Breckenridge softens stance on event camping |

Breckenridge softens stance on event camping

Robert Allen
Summit County correspondent
Aspen, CO Colorado
Mark Fox/Summit Daily fileCyclists set up tents at Copper Mountain, Colo. for a bike tour last summer. Breckenridge is moving to lift its ban on camping to attract similar events.

BRECKENRIDGE, Colo. ” Camping may soon be allowed in the town of Breckenridge for organizations boosting the local economy or providing other benefits.

Town spokeswoman Kim DiLallo said only “very special types of events” would qualify for camping, and a committee’s approval would be required before a permit is issued.

“In years past, when we have said ‘no’ to events that require camping, they go to other communities,” she said. “So there’s an economic impact when we say ‘no’ to those events.”

The proposal, which received council’s preliminary approval Tuesday, would require applicants for camping permits to provide a range of details, including expected number of participants, a site map, trash-removal plans, a security plan and more.

The existing code was adopted in 1998 and doesn’t allow camping in town. DiLallo said the prohibition was made as a courtesy to lodging businesses and the town’s appearance.

However, an exception has been made in two of the past three summers to allow Volunteers for Outdoor Colorado to camp in 75 to 100 tents near the Stephen C. West Ice Arena.

The VOC members aid the town’s trail system and have not caused any complaints or challenges from the public, according to a staff memo regarding the camping ordinance.

Organizers of a bicycle tour a couple years ago had considered adding Breckenridge to their loop, but “unfortunately the issue at that point is that we don’t allow camping,” DiLallo said.

“What we were finding is really great events were being presented to us as a town, and we’re having to turn them down because of the camping element,” she said.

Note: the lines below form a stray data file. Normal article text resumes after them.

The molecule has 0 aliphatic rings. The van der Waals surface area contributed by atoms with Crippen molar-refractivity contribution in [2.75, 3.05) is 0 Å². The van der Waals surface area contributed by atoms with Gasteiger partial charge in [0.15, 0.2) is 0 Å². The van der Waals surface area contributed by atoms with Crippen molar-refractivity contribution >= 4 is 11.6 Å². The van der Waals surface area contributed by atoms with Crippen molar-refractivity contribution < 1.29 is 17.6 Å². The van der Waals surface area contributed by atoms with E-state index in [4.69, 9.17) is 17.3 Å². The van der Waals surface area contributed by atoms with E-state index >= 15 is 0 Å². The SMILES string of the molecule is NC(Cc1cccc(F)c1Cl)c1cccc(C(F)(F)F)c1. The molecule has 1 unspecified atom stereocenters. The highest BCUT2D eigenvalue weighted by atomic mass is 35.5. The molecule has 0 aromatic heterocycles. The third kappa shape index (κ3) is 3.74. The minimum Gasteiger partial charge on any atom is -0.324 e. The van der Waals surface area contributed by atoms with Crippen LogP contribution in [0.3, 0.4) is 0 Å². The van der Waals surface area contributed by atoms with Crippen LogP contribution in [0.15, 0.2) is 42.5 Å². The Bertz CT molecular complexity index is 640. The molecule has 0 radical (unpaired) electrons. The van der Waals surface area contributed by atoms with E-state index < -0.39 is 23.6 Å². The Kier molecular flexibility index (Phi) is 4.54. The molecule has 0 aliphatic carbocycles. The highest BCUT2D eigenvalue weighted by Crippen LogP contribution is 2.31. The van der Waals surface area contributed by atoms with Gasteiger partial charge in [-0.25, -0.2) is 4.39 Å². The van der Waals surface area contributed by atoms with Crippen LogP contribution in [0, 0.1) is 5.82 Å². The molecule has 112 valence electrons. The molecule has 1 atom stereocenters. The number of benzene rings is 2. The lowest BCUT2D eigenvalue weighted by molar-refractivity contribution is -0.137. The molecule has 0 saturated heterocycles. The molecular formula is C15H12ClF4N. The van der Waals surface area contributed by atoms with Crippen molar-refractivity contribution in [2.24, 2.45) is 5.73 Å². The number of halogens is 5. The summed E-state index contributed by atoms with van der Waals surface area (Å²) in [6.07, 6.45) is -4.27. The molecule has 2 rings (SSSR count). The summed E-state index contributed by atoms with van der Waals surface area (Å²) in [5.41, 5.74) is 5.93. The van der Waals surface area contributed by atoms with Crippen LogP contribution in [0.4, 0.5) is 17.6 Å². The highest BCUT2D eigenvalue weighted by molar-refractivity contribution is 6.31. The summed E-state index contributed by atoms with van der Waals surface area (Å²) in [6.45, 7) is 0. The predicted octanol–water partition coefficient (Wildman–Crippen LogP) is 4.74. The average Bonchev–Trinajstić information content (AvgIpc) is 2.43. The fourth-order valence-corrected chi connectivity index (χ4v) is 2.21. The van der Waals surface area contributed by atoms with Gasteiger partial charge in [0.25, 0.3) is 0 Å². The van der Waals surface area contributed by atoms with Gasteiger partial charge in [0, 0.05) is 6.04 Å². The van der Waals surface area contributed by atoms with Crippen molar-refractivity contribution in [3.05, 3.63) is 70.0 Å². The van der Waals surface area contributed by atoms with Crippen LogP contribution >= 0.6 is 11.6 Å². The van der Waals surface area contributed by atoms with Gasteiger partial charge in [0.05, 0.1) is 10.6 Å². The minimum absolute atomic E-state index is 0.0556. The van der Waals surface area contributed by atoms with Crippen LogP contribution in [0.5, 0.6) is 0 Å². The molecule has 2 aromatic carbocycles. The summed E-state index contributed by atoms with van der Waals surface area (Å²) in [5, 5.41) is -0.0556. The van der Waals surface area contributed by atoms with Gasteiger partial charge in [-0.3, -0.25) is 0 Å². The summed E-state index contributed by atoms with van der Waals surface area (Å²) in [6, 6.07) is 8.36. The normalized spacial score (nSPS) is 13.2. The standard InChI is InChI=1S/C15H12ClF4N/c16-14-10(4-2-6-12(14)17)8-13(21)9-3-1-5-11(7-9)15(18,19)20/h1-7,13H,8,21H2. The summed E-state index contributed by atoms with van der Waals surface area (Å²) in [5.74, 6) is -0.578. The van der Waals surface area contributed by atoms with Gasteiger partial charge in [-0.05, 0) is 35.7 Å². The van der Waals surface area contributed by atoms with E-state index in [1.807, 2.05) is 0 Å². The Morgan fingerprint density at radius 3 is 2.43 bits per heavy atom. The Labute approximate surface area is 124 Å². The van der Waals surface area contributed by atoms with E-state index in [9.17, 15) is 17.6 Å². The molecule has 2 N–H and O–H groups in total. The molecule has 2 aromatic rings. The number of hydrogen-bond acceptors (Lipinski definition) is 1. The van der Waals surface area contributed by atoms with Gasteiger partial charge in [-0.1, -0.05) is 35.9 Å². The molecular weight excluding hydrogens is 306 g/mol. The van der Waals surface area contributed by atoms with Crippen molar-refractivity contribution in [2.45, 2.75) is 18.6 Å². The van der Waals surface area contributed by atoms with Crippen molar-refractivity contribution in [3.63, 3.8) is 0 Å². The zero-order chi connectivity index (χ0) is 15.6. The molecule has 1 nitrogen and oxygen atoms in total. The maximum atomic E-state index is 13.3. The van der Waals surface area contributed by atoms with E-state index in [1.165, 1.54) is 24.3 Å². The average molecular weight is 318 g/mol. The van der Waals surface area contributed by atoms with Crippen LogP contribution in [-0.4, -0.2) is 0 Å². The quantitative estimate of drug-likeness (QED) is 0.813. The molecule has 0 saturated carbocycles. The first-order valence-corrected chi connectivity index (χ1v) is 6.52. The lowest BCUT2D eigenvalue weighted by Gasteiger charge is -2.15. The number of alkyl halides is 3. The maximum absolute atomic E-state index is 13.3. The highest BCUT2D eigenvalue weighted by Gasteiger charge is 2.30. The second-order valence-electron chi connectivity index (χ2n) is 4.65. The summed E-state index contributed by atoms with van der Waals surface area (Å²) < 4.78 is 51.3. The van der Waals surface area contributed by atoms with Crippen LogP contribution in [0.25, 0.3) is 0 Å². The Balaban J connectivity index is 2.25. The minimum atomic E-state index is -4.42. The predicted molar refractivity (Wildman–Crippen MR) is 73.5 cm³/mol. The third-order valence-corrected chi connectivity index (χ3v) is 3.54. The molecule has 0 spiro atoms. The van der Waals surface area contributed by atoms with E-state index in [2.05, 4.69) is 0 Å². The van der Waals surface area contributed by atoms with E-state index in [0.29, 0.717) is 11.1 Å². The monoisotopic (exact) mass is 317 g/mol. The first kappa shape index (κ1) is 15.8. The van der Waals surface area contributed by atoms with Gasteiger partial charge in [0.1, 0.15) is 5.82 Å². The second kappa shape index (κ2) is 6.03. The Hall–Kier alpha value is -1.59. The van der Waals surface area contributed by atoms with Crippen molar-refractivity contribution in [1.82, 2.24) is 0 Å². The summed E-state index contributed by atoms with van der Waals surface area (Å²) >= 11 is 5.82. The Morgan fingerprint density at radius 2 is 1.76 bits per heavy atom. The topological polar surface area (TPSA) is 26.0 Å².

Town staff shared the proposed camping ordinance with officials at Beaver Run Resort, who were neutral on the issue.

“They believe certain events are beneficial for the community and would look to staff to ensure the lodging community has the opportunity to work with the organizer,” according to the staff memo.

The Town Council is expected to approve the proposal on second reading Jan. 27.

Mayor John Warner said at Tuesday’s work session that the proposed change “gives us some flexibility to say ‘yes,'” and may attract business from cyclists who otherwise wouldn’t ride from nearby towns for dinner in Breckenridge.

DiLallo said potential camping locations would vary with each event.

Organizations applying for camping permits may be required to provide proof of insurance and would need to pay for use of town property and services, such as rental fees and traffic assistance.

The town’s Events Review Committee, comprised of police, public works, recreation and other department representatives, would review applications, according to the staff memo.

“We take a very hard look at the time of year they are asking for it,” DiLallo said, adding that July 4 weekend likely would be unfeasible, but slower periods could be beneficial.

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